Tis the season of school concerts and sports presentations, and I’ve noticed a tendency for some parents to do the bolt as soon as their kids have had their moment of glory. I don’t know if it has always been like this, or if it’s just a sign of the times.
I was at a soccer presentation recently and as each child from the Under 5s to the Under 15s received their awards, the audience petered out like guests at a wedding when the alcohol has run dry.
All the littlies received a hearty applause as they jumped up to receive their trophies first. But by the time the final awards were announced, at least three-quarters of the audience had blown away like dandelions in the breeze, and the claps of the few people remaining were barely audible.
The same thing happens at school concerts. I get it. No one really wants to be spending a weeknight watching kids sing out of tune or bungle their lines.
One excuse I’ve heard is ‘some of us have to get up early for work’. News flash: most of us have to get up for work and bailing from a school concert as soon as your child has been showered with applause is not only selfish, it’s not setting a good example.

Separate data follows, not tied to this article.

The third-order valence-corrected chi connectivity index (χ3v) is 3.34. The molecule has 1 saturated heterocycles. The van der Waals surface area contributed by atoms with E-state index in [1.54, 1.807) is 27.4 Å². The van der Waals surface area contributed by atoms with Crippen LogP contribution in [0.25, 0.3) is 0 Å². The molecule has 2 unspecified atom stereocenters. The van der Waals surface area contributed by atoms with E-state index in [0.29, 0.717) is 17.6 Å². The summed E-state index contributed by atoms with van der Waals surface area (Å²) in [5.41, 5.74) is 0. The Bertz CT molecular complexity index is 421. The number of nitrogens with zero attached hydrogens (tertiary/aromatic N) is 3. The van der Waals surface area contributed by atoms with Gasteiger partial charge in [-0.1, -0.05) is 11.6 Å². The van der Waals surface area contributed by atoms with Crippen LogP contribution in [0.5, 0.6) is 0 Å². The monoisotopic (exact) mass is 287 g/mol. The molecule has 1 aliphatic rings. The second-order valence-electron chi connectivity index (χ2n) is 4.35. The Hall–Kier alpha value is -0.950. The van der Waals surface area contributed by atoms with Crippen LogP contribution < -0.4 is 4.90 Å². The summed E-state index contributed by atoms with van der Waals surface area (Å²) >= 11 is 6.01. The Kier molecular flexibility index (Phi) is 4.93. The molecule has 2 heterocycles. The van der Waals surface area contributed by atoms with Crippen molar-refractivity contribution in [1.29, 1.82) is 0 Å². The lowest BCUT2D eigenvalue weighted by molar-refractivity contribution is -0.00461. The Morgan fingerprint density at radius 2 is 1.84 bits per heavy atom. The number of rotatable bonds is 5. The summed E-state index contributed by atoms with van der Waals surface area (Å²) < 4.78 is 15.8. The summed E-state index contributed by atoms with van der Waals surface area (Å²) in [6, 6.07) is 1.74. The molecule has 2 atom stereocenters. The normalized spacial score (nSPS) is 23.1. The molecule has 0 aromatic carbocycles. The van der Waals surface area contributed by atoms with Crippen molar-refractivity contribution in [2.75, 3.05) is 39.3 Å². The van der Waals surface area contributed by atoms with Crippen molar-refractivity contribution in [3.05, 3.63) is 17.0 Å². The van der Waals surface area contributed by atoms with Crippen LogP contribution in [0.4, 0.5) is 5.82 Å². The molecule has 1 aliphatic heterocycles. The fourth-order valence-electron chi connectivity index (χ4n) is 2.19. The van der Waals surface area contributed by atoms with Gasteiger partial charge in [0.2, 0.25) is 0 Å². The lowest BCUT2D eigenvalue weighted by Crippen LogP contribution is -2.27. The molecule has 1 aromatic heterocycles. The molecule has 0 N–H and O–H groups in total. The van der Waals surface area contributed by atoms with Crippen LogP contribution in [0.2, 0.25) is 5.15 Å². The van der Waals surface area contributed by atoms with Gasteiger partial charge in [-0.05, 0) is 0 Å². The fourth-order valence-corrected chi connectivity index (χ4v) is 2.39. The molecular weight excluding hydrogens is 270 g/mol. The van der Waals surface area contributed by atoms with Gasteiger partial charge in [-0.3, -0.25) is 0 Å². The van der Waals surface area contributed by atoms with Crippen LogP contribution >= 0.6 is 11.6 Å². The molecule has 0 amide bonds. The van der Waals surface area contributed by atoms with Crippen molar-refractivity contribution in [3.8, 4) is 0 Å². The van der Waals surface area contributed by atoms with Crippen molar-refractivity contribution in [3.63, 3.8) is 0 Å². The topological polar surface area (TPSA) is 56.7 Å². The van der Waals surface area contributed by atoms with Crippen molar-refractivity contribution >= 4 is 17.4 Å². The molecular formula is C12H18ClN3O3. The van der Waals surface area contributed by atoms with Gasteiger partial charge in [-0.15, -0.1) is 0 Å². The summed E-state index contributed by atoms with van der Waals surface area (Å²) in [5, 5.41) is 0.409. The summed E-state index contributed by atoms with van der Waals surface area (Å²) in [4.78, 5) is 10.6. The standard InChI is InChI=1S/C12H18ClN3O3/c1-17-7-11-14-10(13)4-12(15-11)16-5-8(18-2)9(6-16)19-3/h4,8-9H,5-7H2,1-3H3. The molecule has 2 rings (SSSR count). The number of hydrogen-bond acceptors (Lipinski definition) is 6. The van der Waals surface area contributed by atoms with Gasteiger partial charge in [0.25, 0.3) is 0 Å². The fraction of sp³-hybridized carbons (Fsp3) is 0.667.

Think about it. Your child, and you by default, are part of a team, a club, a school community. That club or school community wouldn’t exist without all the other members – the people who clap for your child. What you’re teaching your child, if you leave early, is that they’re the most important member of that group and all that matters is that they are applauded.
It reminds me of ghosting, where you sneak out of a social gathering without saying goodbye. I’ve been known to do a bit of ghosting at parties, usually because I don’t want to interrupt anyone busting awesome moves on the dance floor.
But there’s a major difference here: they’re adults and if it’s a really good party, they won’t remember who left when, and won’t care. They’re not vulnerable children, excited and nervous about showing off their skills and being duly acknowledged for their efforts by a bunch of (supposedly) caring adults.
It’s one night or afternoon of the year. Suck it up and take one for the team. Your presence shows you care, even if you don’t.
I’m not one of these ‘every kid gets a medal’ parents. Kids can see right through that and assign no value whatsoever to it.
Nor am I the kind of parent who attempts to rescue my children from disappointment at every turn. They need to experience disappointment to build resilience, but not in this way.
I’m not a perfect parent by any means, but something I’m proud of is the time I’ve put in to attend countless school concerts, assemblies and sports presentations. And I’ve clapped for every single child, not just my own. Because it might not mean a lot to me, but it does to them.